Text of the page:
Lunch Option

Meal #1: Metabolic Drive shake, 2 Flameout capsules

Meal #2: Grilled chicken over large spinach salad, olive oil based dressing

Meal #3: Metabolic Drive shake, 2 Flameout capsules

Meal #4: Metabolic Drive shake with milled flax seed

Meal #5: Metabolic Drive shake with natural peanut butter

Step #2: Two or Three Solid Meals Per Day

Remember, smaller frequent meals (eating every few hours) leads to less body fat, more muscle, and a more efficient metabolism than the typical “three squares a day.” Even after the Velocity Diet you should be aiming to eat 4-6 times per day. Many people use meal replacement shakes to accomplish this, and that’s very similar to step two of your V-Diet transition.

Simply have two or three shakes per day, then two or three healthy solid meals or snacks. One method of doing this is to have a shake to begin your day and a shake to end it. Again, this solves the nighttime overeating problem, plus it allows you to have a fast and healthy breakfast, something many busy people skip.

But once again, the timing of the solid meals isn’t crucial here. Do what best fits your schedule. Because of convenience, many people like to have their shakes for lunch and mid-afternoon snacks instead. That’s fine.

Like the first step, step two can last as long as you need it to. Most people have success when staying in step two for three or four days.

Sample Step Two Daily Menus

“Bookend” Option

Meal #1: Metabolic Drive shake

Meal #2: Turkey burger on whole grain bread, salad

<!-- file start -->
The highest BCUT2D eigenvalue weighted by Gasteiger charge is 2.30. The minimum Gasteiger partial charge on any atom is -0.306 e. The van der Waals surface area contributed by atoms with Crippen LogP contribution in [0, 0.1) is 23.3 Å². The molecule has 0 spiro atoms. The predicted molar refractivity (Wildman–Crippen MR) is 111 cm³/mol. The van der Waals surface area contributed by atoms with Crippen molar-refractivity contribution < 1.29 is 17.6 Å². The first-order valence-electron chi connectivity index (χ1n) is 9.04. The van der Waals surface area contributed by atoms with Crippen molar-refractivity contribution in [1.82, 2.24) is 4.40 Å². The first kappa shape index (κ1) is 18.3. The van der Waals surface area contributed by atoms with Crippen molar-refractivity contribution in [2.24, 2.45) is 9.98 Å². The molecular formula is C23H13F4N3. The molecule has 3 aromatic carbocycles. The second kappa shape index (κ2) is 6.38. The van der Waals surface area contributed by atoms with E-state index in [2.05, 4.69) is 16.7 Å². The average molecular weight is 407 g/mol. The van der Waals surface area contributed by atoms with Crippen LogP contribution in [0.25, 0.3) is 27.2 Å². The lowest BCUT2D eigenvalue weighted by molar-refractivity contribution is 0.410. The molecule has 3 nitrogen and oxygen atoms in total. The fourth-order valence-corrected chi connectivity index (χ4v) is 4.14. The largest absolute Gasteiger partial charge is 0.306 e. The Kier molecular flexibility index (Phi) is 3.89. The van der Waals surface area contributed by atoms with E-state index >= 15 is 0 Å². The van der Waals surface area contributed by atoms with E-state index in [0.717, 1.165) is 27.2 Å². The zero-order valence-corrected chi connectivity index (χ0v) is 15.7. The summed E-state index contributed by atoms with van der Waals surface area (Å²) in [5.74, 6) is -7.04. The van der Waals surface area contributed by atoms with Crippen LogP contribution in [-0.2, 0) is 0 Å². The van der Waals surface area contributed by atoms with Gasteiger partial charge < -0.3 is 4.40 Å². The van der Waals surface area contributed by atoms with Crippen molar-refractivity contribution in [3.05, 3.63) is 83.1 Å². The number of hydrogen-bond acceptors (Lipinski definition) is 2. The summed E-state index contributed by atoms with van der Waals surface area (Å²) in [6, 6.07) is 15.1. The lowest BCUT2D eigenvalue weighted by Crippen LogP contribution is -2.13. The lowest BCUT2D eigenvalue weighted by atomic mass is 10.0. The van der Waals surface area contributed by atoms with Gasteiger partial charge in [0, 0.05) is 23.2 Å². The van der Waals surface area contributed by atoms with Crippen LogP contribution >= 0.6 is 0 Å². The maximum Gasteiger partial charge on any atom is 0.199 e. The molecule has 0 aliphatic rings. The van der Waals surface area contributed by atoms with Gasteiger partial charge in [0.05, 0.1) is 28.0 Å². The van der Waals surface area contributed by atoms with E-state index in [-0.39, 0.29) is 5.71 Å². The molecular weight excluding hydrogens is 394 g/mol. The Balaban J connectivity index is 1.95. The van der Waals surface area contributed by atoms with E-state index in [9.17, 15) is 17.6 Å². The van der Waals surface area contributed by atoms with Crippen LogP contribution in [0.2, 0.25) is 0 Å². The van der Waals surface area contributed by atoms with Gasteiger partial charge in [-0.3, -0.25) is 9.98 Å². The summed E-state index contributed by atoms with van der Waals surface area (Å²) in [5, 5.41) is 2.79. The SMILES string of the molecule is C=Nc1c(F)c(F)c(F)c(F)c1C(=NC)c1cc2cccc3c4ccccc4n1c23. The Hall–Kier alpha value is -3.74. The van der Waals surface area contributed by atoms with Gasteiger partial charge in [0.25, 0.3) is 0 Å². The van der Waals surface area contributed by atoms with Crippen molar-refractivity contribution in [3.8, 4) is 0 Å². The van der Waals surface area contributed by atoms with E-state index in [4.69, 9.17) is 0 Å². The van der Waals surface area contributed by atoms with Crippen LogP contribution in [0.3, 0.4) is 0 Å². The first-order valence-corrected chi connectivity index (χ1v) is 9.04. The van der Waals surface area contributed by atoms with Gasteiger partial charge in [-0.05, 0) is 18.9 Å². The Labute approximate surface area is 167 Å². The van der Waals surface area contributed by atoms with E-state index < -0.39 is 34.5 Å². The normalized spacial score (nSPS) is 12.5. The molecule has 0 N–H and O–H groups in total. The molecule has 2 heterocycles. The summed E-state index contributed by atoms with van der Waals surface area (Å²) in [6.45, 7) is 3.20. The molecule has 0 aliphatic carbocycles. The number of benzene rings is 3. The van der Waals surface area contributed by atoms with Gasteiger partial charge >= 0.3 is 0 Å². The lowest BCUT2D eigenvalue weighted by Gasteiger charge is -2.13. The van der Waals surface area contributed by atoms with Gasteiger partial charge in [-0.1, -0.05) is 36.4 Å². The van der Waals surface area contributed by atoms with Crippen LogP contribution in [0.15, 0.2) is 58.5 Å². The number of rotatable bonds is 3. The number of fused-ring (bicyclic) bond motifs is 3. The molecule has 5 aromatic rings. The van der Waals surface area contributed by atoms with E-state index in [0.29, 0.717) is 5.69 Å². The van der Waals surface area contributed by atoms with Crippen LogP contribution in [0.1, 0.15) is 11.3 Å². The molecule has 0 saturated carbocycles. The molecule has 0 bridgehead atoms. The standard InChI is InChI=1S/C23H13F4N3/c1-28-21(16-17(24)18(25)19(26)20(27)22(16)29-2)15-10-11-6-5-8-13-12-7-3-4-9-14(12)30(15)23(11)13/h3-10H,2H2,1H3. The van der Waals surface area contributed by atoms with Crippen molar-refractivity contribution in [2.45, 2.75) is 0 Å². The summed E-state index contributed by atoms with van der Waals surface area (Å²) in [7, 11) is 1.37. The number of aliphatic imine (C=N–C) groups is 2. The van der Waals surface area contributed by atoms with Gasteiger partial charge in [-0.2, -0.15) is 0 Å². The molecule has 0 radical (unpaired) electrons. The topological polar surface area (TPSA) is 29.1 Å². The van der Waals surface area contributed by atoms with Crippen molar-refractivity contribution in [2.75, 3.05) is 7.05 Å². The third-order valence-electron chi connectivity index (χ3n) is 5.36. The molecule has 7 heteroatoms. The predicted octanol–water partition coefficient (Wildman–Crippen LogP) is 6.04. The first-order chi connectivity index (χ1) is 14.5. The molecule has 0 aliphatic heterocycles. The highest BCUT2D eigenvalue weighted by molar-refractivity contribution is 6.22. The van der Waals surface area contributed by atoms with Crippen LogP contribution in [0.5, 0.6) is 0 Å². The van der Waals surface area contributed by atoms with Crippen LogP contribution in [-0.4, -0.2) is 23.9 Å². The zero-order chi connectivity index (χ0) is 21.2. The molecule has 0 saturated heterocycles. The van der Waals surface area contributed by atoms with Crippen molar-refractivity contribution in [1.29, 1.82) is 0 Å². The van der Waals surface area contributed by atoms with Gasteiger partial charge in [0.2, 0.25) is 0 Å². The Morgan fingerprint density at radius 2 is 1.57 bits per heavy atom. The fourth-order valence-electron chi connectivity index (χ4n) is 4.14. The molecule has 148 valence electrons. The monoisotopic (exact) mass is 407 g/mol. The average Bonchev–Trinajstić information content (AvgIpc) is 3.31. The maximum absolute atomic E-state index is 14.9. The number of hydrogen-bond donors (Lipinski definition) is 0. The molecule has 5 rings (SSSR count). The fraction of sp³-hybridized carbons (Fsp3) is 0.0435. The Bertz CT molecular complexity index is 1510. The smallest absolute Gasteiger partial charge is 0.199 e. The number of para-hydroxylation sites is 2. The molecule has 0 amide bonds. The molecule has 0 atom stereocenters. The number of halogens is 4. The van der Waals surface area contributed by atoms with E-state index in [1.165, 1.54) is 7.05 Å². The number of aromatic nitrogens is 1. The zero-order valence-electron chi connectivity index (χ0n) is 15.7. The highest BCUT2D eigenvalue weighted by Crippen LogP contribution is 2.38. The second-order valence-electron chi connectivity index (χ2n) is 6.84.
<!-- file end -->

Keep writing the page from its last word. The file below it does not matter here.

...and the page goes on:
Meal #3: Tuna on low-carb, whole grain wrap

Meal #4: Grilled chicken breasts, steamed vegetables

Meal #5: Metabolic Drive shake

Note: The Bookend Option is a very simple method of losing additional body fat. Since breakfast is often skipped – which leads to late-day overeating and metabolism damage via muscle loss – and too many calories are usually consumed before bed, “bookending” your day with low-carb shakes makes for a simple yet effective fat loss plan. The mid-day meals need to be healthy of course, but taking care of these two problem times of the day usually leads to no-brainer fat loss. This option is sometimes called the Velocity Diet Lite.

Mid-Day Meals Option

Meal #1: Spinach omelet made with omega-3 enriched whole eggs

Meal #2: Metabolic Drive shake

Meal #3: Metabolic Drive shake

Meal #4: Metabolic Drive shake

Meal #5: Salmon or steak with grilled zucchini and squash

Step #3: One Shake Per Day

The final step is to have one shake per day and eat healthy solid meals the rest of the time. This shake should be consumed:

– Whenever you’d otherwise skip a meal because you’re busy

– At night if you still have problems overeating at this time

– Breakfast if you’d normally skip this meal

Many people, including myself, stay in step three permanently. Simply having one healthy shake per day insures adequate protein intake and prevents any dietary lapses caused by missing meals.

How Long Does the Whole Transition Last?

Two weeks at least. Remember, you can personalize this phase of the diet by staying however long you want in each step. The transition is basically a diet unto itself, so if you have more fat to lose after the strict four-week phase, then you can continue to lose weight in the transition phase, especially in step one.

Besides protein shakes, it’s also helpful to keep taking your other supplements during this transition phase. In fact, for overall health and longevity, supplements like Functional Fatty Acids (Flameout) should be lifelong staples.


#2

One note: